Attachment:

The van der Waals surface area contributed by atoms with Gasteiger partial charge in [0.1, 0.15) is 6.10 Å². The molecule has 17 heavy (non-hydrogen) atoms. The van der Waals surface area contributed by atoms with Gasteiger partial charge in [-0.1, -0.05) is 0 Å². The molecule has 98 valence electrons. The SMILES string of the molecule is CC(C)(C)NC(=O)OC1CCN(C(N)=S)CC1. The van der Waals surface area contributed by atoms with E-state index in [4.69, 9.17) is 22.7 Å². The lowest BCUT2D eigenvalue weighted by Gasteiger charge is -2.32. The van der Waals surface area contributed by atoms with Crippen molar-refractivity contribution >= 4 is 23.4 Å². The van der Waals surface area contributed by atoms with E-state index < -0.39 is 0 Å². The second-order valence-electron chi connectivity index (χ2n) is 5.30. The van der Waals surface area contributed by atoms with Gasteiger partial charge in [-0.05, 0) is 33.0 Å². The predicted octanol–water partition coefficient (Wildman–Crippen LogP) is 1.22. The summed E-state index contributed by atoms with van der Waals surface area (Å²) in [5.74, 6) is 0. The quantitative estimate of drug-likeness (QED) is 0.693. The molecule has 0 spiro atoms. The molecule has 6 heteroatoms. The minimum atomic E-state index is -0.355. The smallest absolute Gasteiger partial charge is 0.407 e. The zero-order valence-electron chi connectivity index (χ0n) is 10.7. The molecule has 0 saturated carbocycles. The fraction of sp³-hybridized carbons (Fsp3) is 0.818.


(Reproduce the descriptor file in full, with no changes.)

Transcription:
The van der Waals surface area contributed by atoms with Gasteiger partial charge in [0.1, 0.15) is 6.10 Å². The molecule has 17 heavy (non-hydrogen) atoms. The van der Waals surface area contributed by atoms with Gasteiger partial charge in [-0.1, -0.05) is 0 Å². The molecule has 98 valence electrons. The SMILES string of the molecule is CC(C)(C)NC(=O)OC1CCN(C(N)=S)CC1. The van der Waals surface area contributed by atoms with E-state index in [4.69, 9.17) is 22.7 Å². The lowest BCUT2D eigenvalue weighted by Gasteiger charge is -2.32. The van der Waals surface area contributed by atoms with Crippen molar-refractivity contribution >= 4 is 23.4 Å². The van der Waals surface area contributed by atoms with E-state index < -0.39 is 0 Å². The second-order valence-electron chi connectivity index (χ2n) is 5.30. The van der Waals surface area contributed by atoms with Gasteiger partial charge in [-0.05, 0) is 33.0 Å². The predicted octanol–water partition coefficient (Wildman–Crippen LogP) is 1.22. The summed E-state index contributed by atoms with van der Waals surface area (Å²) in [5.74, 6) is 0. The quantitative estimate of drug-likeness (QED) is 0.693. The molecule has 0 spiro atoms. The molecule has 6 heteroatoms. The minimum atomic E-state index is -0.355. The smallest absolute Gasteiger partial charge is 0.407 e. The zero-order valence-electron chi connectivity index (χ0n) is 10.7. The molecule has 0 saturated carbocycles. The fraction of sp³-hybridized carbons (Fsp3) is 0.818.